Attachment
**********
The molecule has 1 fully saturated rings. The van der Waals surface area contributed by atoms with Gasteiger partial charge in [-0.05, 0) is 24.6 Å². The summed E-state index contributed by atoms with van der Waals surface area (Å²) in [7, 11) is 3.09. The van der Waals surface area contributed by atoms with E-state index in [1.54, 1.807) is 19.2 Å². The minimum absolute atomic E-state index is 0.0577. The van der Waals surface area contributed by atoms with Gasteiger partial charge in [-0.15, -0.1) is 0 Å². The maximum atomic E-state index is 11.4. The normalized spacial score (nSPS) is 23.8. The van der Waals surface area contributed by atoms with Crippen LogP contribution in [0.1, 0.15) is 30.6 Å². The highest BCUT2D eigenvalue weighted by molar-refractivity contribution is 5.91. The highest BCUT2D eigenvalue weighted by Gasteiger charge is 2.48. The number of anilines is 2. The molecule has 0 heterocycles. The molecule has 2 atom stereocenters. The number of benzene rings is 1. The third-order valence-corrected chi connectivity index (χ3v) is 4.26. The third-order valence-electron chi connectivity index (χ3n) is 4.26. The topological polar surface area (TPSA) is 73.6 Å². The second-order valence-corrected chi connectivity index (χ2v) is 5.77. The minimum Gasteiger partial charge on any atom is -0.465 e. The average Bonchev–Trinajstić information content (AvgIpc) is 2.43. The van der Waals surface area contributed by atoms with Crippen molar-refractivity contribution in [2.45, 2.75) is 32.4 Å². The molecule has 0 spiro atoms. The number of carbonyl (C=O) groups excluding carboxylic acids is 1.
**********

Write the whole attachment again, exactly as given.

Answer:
The molecule has 1 fully saturated rings. The van der Waals surface area contributed by atoms with Gasteiger partial charge in [-0.05, 0) is 24.6 Å². The summed E-state index contributed by atoms with van der Waals surface area (Å²) in [7, 11) is 3.09. The van der Waals surface area contributed by atoms with E-state index in [1.54, 1.807) is 19.2 Å². The minimum absolute atomic E-state index is 0.0577. The van der Waals surface area contributed by atoms with Gasteiger partial charge in [-0.15, -0.1) is 0 Å². The maximum atomic E-state index is 11.4. The normalized spacial score (nSPS) is 23.8. The van der Waals surface area contributed by atoms with Crippen LogP contribution in [0.1, 0.15) is 30.6 Å². The highest BCUT2D eigenvalue weighted by molar-refractivity contribution is 5.91. The highest BCUT2D eigenvalue weighted by Gasteiger charge is 2.48. The number of anilines is 2. The molecule has 0 heterocycles. The molecule has 2 atom stereocenters. The number of benzene rings is 1. The third-order valence-corrected chi connectivity index (χ3v) is 4.26. The third-order valence-electron chi connectivity index (χ3n) is 4.26. The topological polar surface area (TPSA) is 73.6 Å². The second-order valence-corrected chi connectivity index (χ2v) is 5.77. The minimum Gasteiger partial charge on any atom is -0.465 e. The average Bonchev–Trinajstić information content (AvgIpc) is 2.43. The van der Waals surface area contributed by atoms with Crippen molar-refractivity contribution in [2.45, 2.75) is 32.4 Å². The molecule has 0 spiro atoms. The number of carbonyl (C=O) groups excluding carboxylic acids is 1.